Researchers at the Center for Childhood Cancer Research, including Tom Curran, PhD, FRS, are studying processes of normal brain development to find possible drug targets for several pediatric brain tumors.
Studying brain cell signaling pathways can lead to a better understanding of normal brain development. It may also help researchers identify genes and proteins (when dysregulated) that result in brain tumor formation. One area of focus is the role of the reelin (Reln) gene and its protein product in normal brain development.
The reelin (Reln) gene product is a large, extracellular protein that is secreted by several early neuron populations in the developing brain. Previous studies with genetically engineered transgenic mice and conditional mutant mouse cell lines revealed that reelin plays a critical role in neuronal cell migration and positioning in brain development.
Reelin is part of a cell signaling pathway that is thought to exert its action by inducing phosphorlyation of Disabled-1 (Dab1) through the Src family tyrosine kinases Fyn and Src.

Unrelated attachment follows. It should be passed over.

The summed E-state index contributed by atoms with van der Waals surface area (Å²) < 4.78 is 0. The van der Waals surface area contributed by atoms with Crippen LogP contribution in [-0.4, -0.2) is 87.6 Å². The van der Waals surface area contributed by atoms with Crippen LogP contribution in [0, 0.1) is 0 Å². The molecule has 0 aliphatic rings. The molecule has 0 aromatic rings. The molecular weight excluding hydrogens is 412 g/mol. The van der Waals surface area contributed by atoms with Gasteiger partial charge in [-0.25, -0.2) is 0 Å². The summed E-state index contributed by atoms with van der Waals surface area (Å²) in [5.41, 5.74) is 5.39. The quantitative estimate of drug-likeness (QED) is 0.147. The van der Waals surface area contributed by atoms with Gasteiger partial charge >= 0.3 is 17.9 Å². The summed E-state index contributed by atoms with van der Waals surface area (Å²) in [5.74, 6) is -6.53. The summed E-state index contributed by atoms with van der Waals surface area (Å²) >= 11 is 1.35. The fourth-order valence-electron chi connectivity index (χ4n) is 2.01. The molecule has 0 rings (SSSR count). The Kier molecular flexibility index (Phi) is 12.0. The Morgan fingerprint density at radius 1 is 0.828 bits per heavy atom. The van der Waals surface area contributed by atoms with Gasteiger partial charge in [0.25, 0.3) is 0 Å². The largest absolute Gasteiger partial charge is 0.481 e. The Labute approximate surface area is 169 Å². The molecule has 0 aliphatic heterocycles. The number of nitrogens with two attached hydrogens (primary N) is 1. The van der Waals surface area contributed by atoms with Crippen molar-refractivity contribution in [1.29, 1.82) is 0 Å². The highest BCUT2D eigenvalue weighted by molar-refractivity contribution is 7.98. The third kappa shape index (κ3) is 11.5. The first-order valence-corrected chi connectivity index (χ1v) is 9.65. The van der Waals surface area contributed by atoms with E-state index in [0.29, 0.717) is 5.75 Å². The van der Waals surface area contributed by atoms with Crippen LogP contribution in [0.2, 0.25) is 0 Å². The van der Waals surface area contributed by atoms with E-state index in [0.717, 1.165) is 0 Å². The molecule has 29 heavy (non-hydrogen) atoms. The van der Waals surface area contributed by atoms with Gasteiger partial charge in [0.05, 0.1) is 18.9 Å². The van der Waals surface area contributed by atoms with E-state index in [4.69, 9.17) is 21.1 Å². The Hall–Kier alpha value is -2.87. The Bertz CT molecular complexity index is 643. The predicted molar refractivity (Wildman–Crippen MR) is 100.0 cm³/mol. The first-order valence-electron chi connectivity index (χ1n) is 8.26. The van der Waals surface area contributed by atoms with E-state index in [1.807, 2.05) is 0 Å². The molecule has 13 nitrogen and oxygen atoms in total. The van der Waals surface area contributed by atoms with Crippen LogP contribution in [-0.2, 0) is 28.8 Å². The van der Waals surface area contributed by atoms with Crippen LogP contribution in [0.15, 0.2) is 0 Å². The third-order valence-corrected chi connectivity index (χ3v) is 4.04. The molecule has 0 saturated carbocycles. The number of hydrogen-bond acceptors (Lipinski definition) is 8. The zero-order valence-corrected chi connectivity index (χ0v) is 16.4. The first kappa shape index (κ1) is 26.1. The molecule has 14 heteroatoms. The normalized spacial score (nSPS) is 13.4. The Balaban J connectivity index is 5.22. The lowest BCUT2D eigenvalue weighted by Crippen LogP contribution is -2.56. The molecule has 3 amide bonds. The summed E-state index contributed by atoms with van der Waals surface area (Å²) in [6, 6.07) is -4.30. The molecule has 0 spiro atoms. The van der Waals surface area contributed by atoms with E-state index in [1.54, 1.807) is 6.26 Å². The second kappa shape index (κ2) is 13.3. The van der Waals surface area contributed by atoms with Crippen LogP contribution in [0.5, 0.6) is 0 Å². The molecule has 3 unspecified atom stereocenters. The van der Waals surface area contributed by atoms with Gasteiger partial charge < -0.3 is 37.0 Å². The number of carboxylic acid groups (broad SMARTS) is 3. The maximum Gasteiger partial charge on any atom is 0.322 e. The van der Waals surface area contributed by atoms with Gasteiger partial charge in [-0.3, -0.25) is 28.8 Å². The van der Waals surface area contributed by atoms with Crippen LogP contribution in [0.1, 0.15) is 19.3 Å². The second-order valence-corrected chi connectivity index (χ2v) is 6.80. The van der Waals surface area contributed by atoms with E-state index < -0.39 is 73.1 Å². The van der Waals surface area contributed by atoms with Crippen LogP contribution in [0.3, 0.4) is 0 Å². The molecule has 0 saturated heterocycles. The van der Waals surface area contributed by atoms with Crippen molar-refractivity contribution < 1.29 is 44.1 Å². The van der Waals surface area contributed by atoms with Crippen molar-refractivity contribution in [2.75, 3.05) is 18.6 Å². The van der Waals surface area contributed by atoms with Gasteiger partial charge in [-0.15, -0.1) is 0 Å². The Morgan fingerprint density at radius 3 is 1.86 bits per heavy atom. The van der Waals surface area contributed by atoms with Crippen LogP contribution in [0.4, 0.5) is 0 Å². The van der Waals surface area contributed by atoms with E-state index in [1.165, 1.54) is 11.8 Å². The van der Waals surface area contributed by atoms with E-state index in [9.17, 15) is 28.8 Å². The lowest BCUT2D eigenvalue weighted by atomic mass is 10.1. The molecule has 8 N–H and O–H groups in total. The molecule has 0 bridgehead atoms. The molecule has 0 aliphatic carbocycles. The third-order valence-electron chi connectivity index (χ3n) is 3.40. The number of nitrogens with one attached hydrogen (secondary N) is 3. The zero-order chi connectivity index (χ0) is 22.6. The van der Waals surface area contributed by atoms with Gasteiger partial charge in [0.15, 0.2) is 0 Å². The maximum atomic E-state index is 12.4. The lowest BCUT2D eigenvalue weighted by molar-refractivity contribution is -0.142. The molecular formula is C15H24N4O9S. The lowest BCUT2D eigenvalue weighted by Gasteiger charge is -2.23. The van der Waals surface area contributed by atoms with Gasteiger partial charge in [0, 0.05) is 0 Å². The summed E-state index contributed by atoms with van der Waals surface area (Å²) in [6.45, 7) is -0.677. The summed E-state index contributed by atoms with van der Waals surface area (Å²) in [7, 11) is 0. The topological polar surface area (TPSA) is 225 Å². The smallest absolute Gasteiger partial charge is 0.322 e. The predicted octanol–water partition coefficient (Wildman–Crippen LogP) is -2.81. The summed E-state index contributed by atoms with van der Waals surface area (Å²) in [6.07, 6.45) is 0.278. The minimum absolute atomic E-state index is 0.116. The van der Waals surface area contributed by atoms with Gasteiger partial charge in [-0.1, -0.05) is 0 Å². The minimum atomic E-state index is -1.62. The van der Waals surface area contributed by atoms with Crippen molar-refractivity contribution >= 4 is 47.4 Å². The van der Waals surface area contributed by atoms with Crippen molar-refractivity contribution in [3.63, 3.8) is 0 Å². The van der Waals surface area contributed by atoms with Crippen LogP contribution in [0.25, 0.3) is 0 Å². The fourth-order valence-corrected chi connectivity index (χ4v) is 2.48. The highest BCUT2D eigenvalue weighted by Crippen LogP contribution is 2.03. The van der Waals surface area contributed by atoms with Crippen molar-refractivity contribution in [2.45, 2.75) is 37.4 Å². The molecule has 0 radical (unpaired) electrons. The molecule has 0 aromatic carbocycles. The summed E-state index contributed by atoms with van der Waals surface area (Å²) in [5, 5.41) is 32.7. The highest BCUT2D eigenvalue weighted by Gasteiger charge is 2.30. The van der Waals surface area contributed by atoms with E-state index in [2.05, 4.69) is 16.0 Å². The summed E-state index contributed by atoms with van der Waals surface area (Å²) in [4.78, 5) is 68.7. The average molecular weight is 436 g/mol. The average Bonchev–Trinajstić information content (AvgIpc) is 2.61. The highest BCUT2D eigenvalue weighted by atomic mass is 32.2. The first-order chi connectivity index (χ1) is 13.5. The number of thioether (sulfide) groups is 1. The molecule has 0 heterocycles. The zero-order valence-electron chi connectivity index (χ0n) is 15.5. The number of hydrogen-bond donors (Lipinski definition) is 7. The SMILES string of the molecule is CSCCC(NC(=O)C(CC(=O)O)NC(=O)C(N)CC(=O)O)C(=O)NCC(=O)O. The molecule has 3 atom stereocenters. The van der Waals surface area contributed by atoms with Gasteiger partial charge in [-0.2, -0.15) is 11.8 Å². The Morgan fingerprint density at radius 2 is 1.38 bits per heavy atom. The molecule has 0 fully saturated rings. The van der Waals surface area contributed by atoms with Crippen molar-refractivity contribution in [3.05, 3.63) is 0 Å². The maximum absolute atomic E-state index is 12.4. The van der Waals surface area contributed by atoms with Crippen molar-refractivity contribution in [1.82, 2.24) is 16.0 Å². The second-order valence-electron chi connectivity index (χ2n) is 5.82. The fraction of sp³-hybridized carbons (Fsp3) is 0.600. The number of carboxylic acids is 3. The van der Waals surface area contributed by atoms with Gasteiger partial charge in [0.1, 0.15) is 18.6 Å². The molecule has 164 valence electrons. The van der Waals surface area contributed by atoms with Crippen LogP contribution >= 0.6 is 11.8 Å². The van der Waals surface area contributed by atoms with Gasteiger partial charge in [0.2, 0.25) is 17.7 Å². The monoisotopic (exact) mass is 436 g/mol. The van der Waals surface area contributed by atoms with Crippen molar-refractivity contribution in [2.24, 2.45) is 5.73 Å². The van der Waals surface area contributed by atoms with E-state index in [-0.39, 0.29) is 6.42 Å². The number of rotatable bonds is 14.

Molecular and cellular studies using mutant transgenic mice and conditional mouse mutant cell lines generated at CHOP are underway to determine the molecular events downstream of the Reln gene that mediate its function in normal brain development.
This has led to the identification of other proteins that likely play an important role in the reelin pathway to control brain development.
Ultimately, by understanding processes that govern normal brain development we hope to determine new approaches and treatments for rare but very devastating pediatric brain tumors.